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In Iraq, This High School Student is Empowering Women to Speak Out Against Sexism
June 14, 2019
Fatimah Fadhil was always passionate about women’s rights, but it wasn’t until she experienced an assault that she realized how badly the problem needed to be addressed in her community of Hilla, Iraq.
Last year, Fadhil, a current high school senior, was shopping with her sister-in-law when she was groped by an unfamiliar man. She was shocked by the experience, but what really impacted her was the reaction of others. “I really wanted to scream at him and show him that he cannot do these things, but I was stopped and told that women are not supposed to talk about these things,” she says. “They’re not supposed to talk back because it’s shameful.”
Wanting to prevent this from happening to other women in her community, Fadhil asked herself, “Where is the woman’s voice in my community?” This question inspired her to form the Woman’s Voice Project, a program funded by the Digital Young Leaders Exchange Program (DYLEP) Fellowship.
Fadhil is one of more than 300 alumni of World Learning’s DYLEP, now called The Experiment Digital, a virtual exchange program for high school students in Iraq and the U.S. to develop their leadership skills, interest in civic engagement, and respect for diversity.
In December, the DYLEP fellowship, sponsored by the the Putnam Foundation, and World Learning board member Rosamond Delori, awarded grants to alumni-led community action projects that are innovative, sustainable, and foster mutual understanding among people of diverse backgrounds.
For Fadhil, the timing of the fellowship seemed perfect. “The DYLEP fellowship was right in front of me, so I felt like I should really do something about [sexual assault],” she says. Wasting no time, she connected with two fellow DYLEP alumni and a local women’s rights activist to create the project.
The Woman’s Voice Project launched in March 2019, consisting of five weekly sessions for young women around Hilla to participate in self-defense lessons, leadership development workshops, and group discussions about women’s issues and empowerment strategies. For this round of the program, the team recruited 32 women, all between the ages of 15–26, to attend the workshops.
Fadhil and her team planned and led the sessions, drawing on their individual expertise in different subjects. Fadhil led the self-defense lessons, having taken them in the past herself. “We really helped a lot of girls learn the basics of self-defense,” she says. Others on the team led role playing scenarios, in which participants act out how they can best respond to being harassed or assaulted, and activities aimed at improving participants’ mental health.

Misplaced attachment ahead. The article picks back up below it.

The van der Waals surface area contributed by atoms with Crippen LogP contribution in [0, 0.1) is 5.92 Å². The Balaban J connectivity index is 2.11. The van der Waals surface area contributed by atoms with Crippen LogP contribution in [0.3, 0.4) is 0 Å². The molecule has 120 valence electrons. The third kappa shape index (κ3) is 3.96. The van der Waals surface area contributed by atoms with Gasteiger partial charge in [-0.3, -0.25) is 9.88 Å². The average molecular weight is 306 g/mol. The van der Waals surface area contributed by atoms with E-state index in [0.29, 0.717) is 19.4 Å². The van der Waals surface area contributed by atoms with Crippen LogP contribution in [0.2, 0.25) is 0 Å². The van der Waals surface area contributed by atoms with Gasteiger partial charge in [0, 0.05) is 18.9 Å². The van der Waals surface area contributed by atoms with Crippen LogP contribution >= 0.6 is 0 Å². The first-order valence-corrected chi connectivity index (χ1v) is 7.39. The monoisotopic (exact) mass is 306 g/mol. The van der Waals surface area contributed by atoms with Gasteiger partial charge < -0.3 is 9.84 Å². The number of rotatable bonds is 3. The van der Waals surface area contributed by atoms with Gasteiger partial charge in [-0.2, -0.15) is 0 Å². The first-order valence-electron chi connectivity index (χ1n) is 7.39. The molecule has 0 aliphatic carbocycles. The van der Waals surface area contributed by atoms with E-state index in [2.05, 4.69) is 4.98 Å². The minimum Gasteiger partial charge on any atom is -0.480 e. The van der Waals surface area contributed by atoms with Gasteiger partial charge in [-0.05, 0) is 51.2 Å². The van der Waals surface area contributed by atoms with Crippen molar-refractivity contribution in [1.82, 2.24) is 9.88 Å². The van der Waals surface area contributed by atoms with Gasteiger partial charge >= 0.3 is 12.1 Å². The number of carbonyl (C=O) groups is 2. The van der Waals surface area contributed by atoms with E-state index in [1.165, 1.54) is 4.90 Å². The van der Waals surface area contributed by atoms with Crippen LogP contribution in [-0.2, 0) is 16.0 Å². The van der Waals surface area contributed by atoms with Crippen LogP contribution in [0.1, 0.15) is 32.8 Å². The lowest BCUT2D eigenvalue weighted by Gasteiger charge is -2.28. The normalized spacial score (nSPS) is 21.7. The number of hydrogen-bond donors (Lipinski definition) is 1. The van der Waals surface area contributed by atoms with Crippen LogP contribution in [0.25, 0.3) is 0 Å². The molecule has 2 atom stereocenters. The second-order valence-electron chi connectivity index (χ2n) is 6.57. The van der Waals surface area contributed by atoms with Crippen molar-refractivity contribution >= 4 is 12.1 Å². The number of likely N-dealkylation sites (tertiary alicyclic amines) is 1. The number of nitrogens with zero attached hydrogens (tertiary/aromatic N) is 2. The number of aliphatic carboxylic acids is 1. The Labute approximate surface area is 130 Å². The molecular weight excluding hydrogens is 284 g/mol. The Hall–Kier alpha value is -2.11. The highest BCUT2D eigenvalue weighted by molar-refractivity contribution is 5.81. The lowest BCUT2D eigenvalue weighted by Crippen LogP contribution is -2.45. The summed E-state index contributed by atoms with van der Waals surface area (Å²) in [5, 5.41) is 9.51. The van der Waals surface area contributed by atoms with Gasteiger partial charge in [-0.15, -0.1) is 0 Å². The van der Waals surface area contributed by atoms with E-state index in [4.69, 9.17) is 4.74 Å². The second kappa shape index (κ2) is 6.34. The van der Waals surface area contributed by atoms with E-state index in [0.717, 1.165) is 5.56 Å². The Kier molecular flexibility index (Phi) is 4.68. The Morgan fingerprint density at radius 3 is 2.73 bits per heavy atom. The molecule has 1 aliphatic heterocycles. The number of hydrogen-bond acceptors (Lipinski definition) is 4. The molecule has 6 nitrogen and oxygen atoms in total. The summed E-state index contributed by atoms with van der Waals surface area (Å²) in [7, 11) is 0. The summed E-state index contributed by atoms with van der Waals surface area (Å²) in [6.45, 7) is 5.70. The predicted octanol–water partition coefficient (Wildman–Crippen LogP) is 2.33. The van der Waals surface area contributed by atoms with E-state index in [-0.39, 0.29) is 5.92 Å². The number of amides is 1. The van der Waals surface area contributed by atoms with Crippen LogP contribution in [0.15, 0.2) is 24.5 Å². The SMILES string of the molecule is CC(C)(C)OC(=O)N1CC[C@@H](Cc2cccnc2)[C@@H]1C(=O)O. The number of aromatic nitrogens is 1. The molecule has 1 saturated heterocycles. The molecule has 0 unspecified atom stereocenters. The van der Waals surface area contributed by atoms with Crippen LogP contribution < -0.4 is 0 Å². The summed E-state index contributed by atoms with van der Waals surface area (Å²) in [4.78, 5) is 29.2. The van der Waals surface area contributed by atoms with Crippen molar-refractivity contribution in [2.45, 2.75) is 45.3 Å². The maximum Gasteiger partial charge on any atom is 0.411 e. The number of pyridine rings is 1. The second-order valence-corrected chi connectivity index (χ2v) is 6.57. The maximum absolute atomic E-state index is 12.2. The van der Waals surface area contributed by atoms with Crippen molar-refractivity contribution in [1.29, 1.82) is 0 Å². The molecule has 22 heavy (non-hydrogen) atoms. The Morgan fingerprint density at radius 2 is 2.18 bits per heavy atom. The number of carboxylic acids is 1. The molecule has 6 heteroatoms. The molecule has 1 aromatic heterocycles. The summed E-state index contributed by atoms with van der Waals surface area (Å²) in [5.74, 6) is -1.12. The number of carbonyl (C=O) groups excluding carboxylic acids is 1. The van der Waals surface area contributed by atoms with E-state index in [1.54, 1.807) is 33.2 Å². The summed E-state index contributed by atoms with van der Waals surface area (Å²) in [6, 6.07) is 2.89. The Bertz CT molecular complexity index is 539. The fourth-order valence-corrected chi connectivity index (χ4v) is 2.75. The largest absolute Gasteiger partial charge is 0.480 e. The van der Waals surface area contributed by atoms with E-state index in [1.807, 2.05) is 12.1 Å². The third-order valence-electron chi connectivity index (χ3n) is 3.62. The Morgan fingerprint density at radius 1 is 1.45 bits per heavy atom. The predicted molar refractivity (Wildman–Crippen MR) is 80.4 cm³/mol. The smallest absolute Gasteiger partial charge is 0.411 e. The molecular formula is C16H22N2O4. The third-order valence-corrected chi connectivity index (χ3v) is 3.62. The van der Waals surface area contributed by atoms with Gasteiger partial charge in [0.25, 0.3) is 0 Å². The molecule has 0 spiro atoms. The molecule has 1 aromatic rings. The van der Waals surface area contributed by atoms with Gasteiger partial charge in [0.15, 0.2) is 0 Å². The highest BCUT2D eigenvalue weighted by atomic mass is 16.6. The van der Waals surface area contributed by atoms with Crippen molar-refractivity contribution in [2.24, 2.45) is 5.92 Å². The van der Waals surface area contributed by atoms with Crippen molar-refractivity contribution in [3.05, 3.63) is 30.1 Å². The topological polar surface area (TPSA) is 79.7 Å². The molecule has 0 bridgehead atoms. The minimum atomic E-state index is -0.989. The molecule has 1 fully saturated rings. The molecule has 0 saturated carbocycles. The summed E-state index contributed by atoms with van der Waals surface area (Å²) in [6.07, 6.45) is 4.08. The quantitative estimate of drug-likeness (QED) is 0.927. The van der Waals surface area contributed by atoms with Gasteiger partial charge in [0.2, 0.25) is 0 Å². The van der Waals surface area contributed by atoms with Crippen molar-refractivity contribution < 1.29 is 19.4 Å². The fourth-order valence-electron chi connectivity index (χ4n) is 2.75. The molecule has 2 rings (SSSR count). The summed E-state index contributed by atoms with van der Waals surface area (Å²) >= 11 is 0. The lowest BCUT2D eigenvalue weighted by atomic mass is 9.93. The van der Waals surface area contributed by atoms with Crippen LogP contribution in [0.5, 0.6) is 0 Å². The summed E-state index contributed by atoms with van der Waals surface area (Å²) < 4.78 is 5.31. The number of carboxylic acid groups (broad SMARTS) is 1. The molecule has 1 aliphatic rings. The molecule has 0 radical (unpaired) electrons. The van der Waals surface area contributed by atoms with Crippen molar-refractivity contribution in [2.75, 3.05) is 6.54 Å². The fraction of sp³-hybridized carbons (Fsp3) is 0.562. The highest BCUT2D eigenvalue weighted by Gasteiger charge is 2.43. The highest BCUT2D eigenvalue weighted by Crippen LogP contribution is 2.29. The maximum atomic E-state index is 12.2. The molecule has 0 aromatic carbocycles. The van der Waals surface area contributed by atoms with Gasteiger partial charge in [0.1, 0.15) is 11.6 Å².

Like any project on this scale, the experience was not without its challenges. The biggest, according to Fadhil, was simply getting the project started. “I had never led a project before, so that was my first challenge — how am I going to do this?” she says. The team also had to rearrange the timeline for the workshops repeatedly to accommodate everyone’s schedules.
Fadhil felt equipped to adapt to these challenges, though, thanks in part to the skills she developed during DYLEP. As a DYLEP participant, Fadhil learned project planning tools such as time management, monitoring and evaluation, and how to lead a team effectively. She tapped into these skills throughout the project and incorporated several DYLEP activities into her program as well.
Still, going into the project, Fadhil was unsure of the impact it could have. “I thought it would be impossible to change peoples’ minds,” she says.
Yet the Woman’s Voice Project turned out to be a great success, achieving the team’s basic objectives — and more. “I heard a lot of positive reviews, and some people said they were profoundly affected by the program,” Fadhil says. Participants, some of whom were single mothers, took the opportunity to open up about their experiences with discrimination and harassment for the first time. As Fadhil recalls, one participant even credited the program with helping to pull her out of a depression that had prevented her from leaving her house for three months after her divorce. “The program gave her hope,” Fadhil says.
Although the first round of workshops has concluded, the effects of the project are still rippling through Fadhil’s community. “It never really ended,” she says. In fact, two participants have already begun similar work in the community, including teaching self-defense to elementary school kids and starting a girl’s club focused on countering sexism.
Fadhil and her team have already started planning for a second round of workshops in 2020. They are hosting a fundraising event in August and are working with local shops and a library to provide free space and discounted supplies for next year. Fadhil is looking forward to seeing where the program goes. “Now I think that it’s really possible to make women feel their value in our community,” she says.
If you are interested in contributing to the Woman’s Voice Project, email Fatimah Fadhil at firstname.lastname@example.org.
Written by Lydia Grossman, Program Associate, Global Exchange
DYLEP, now The Experiment Digital, is supported by the Stevens Initiative, which is sponsored by the U.S, Department of State and administered by the Aspen Institute.